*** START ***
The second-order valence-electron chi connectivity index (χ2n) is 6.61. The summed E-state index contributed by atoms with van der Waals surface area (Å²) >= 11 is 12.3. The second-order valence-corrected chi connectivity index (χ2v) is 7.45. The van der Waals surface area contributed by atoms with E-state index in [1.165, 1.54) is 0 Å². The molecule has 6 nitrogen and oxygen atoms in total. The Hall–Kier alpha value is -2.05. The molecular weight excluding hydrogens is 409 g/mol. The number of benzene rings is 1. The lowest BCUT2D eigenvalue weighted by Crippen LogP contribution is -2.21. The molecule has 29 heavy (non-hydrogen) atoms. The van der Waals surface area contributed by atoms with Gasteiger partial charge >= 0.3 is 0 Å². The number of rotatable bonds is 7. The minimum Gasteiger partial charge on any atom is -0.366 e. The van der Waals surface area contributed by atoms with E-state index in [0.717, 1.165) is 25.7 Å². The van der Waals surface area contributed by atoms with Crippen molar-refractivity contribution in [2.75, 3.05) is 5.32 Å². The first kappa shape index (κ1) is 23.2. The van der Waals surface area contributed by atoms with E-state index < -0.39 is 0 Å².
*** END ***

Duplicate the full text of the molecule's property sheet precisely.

The second-order valence-electron chi connectivity index (χ2n) is 6.61. The summed E-state index contributed by atoms with van der Waals surface area (Å²) >= 11 is 12.3. The second-order valence-corrected chi connectivity index (χ2v) is 7.45. The van der Waals surface area contributed by atoms with E-state index in [1.165, 1.54) is 0 Å². The molecule has 6 nitrogen and oxygen atoms in total. The Hall–Kier alpha value is -2.05. The molecular weight excluding hydrogens is 409 g/mol. The number of benzene rings is 1. The lowest BCUT2D eigenvalue weighted by Crippen LogP contribution is -2.21. The molecule has 29 heavy (non-hydrogen) atoms. The van der Waals surface area contributed by atoms with Gasteiger partial charge >= 0.3 is 0 Å². The number of rotatable bonds is 7. The minimum Gasteiger partial charge on any atom is -0.366 e. The van der Waals surface area contributed by atoms with E-state index in [0.717, 1.165) is 25.7 Å². The van der Waals surface area contributed by atoms with Crippen molar-refractivity contribution in [2.75, 3.05) is 5.32 Å². The first kappa shape index (κ1) is 23.2. The van der Waals surface area contributed by atoms with E-state index < -0.39 is 0 Å².